My point is that the acknowledged public domain status of the images I used for my own tiger adaptation requires me to expend less effort defending my use as fair use than would be the case if my archive were composed of more recent publications. Both Disney and I benefit from public domain permissions in this situation, as Disney’s Treasure Planet is itself a retelling of a Victorian novel: Robert Louis Stevenson’s Treasure Island. Far from paying royalties, neither Disney nor I even face pressure to credit the original authors or illustrators who produced our 19th-century texts. Yet Disney can attempt to police others’ commentaries about its recent work based on a US legal system that has more language and precedent for punishing copyright violators than protecting fair use (Mazzone xi). We live in a time when fair use principles are effectively broken thanks to justified anxieties about litigation. However, when working with artifacts in the public domain, Victorianists have opportunities for creative application and experimentation that would be more difficult to pursue if other players had copyright over our subject matter.
PART 3: The Openness of Our Archives Affects the Inclusivity of Our Disciplines
Factors that reduce access to disciplinary archives disproportionately exclude people who have limited material resources or institutional capital. A more-accessible archive expands opportunities for people to participate in our fields.
In research contexts, the ability to work with materials depends on having the financial, institutional, political, and social capital to access and legally use that material in some form. For instance, not all scholars are able to obtain research funds to visit their primary sources in a historical society or to pay permissions fees to reproduce media in their publications. And, as I’ve implied in my discussion of Breadsword’s video, not all commentators are equally able to obtain the legal guidance about copyright or the institutional support that can help them make a formal case for their fair use should a concern arise. Corpora thus serve as aggregators of privilege within specific fields, elevating the voices of people best positioned to work with the most compelling artifacts. Specialty areas that present a more level playing field for access to the primary and secondary sources at the heart of their conversations have the potential to be more inclusive than others.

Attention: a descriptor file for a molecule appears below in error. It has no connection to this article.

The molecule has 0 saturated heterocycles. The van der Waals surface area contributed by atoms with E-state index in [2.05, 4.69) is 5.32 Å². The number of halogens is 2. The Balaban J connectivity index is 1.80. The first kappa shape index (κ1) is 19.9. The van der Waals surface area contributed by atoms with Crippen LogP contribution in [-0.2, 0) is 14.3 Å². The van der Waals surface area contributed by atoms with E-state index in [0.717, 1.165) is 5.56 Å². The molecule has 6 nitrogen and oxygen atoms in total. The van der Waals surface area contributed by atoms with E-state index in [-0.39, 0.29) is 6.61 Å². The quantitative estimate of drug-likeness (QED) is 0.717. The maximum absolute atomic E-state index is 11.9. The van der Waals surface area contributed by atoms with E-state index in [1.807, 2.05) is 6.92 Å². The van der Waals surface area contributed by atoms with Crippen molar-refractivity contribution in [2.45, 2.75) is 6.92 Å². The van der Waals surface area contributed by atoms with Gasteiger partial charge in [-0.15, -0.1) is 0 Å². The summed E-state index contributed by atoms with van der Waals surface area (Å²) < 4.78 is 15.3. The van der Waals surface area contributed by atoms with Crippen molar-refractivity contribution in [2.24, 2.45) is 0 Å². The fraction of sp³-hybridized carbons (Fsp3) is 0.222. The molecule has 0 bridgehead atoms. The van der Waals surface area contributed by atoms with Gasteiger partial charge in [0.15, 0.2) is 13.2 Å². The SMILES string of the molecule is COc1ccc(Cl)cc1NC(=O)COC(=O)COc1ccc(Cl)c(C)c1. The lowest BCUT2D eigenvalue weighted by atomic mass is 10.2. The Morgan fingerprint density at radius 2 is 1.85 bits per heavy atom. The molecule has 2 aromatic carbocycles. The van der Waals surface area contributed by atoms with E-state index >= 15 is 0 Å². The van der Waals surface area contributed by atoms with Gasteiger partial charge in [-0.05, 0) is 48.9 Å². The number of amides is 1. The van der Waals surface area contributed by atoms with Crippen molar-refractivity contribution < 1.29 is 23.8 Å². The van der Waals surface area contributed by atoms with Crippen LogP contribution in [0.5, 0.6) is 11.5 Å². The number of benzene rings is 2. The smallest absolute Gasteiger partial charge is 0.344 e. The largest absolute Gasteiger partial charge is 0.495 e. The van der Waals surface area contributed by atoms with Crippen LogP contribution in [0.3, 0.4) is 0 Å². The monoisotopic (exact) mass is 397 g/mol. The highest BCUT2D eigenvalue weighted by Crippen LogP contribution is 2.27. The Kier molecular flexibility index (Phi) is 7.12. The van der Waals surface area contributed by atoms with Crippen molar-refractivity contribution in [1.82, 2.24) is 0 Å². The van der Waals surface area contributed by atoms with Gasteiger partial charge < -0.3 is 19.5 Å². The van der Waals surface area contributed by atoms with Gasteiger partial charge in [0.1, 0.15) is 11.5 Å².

The openness of our archive also has implications for those of us who teach with texts from the long nineteenth century: our students have opportunities to engage with materials that may not have come to the attention of a wider scholarly community. By pursuing original research about lesser-known texts, students are able to participate in authentic learning activities and see themselves as active contributors to the discipline. Providing students with the chance to claim authority over some aspect of the archive is a powerful tool for student engagement that we should not take for granted.
To be sure, there is nothing inauthentic about inviting students to engage with a well-trodden archive. As our theoretical conversations shift, so too do opportunities to think with long-studied texts in new ways: the field renews itself. However, when faced with the challenge to compose ‘original’ work about canonical resources, the weight of existing commentary can lead many students to feel as though the best that they can do is to retrace others’ footsteps. This is compounded by the fact that emerging scholars don’t always have the same level of familiarity with the discussions that have come before them as do long-time participants in these discussions. Even if a student pens an entirely new and productive reading of Middlemarch, their experience may feel the same to them as it would if they had interpreted the text in ways that experts view to be deeply conventional. There are still good reasons to assign essays on Middlemarch, but there is a value for writers and facilitators alike in creating opportunities for students to explore ‘new’ territories as well.